Two Nationals MPs have pledged to cross the floor in support of a royal commission into the banking sector, giving Labor and the crossbench enough votes to pass a bill to that effect before the end of the parliamentary sitting year. Llew O’Brien and George Christensen have confirmed they intend to vote for a bill, put forward by Liberal National Senator Barry O’Sullivan, that will likely secure Labor, Greens and crossbench support in both houses. The Nationals will decide their position on a banking royal commission at a party-room meeting on Monday, potentially giving its parliamentarians a free vote on the issue. The absence of former deputy prime minister Barnaby Joyce and the Member for Bennelong, John Alexander, as they contest byelections in their New South Wales seats, has given supporters of a commission the numbers to suspend standing orders in the House of Representatives and bring a vote on O’Sullivan’s bill.

And, in the UK, two people are getting married early next year.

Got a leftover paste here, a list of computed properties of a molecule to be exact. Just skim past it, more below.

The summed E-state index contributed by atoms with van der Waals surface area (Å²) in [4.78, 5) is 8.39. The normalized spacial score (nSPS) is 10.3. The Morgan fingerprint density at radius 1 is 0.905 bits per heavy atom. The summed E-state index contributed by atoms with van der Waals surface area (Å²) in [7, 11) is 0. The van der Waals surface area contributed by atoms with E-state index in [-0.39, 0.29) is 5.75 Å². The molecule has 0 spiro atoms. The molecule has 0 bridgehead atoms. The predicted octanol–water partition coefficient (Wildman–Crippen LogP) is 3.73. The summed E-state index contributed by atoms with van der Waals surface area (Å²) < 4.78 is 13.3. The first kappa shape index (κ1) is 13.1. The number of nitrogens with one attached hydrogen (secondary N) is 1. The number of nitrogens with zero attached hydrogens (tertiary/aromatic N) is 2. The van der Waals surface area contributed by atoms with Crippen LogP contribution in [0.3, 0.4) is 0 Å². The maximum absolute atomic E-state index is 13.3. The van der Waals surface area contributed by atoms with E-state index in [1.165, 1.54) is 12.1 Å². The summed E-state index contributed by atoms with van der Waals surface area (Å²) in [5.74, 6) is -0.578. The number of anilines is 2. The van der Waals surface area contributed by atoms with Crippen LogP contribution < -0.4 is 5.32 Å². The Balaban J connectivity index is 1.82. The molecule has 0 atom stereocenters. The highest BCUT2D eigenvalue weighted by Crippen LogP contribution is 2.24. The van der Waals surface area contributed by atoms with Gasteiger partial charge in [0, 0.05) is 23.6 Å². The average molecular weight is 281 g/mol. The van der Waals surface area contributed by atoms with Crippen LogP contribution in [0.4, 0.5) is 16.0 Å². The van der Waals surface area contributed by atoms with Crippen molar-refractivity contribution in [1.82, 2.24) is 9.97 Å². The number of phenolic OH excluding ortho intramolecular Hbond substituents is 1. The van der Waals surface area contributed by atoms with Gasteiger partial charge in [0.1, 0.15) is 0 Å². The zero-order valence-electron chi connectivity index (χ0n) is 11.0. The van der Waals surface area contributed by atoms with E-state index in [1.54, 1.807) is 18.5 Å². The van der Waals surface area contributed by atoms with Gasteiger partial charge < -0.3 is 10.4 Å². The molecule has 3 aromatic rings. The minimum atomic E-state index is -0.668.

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The professional friends of YouTube

“Not much has been written about the politics of YouTube, a missed opportunity when you consider it ranges from lightly worn, brandable identity politics to far-right extremism (the latter less popular, but more strident) ... YouTube’s reactionary, anti-PC humor thrives because YouTubers invest most of their concern in controversies having to do with the platform itself; meanwhile, real-world issues are pushed to the background.” the baffler

How the sandwich consumed Britain

“The invention of the chilled packaged sandwich, an accessory of modern British life which is so influential, so multifarious and so close to hand that you are probably eating one right now, took place exactly 37 years ago. Like many things to do with the sandwich, this might seem, at first glance, to be improbable. But it is true. In the spring of 1980, Marks & Spencer, the nation’s most powerful department store, began selling packaged sandwiches out on the shop floor.” the guardian

How Whitney Houston shaped the biggest movie soundtrack of all time

“Houston herself described the Bodyguard soundtrack as the moment when she came into her own ... Though the soundtrack is technically credited to Houston and ‘various artists’ (it also included songs by Lisa Stansfield and Kenny G), it is most remembered as a Whitney album, and Billboard counts it as such. And thanks to her work on the soundtrack as executive producer, the then-29-year-old became one of the few black artists – let alone black women – to be honored with a Grammy for Album of the Year.” buzzfeed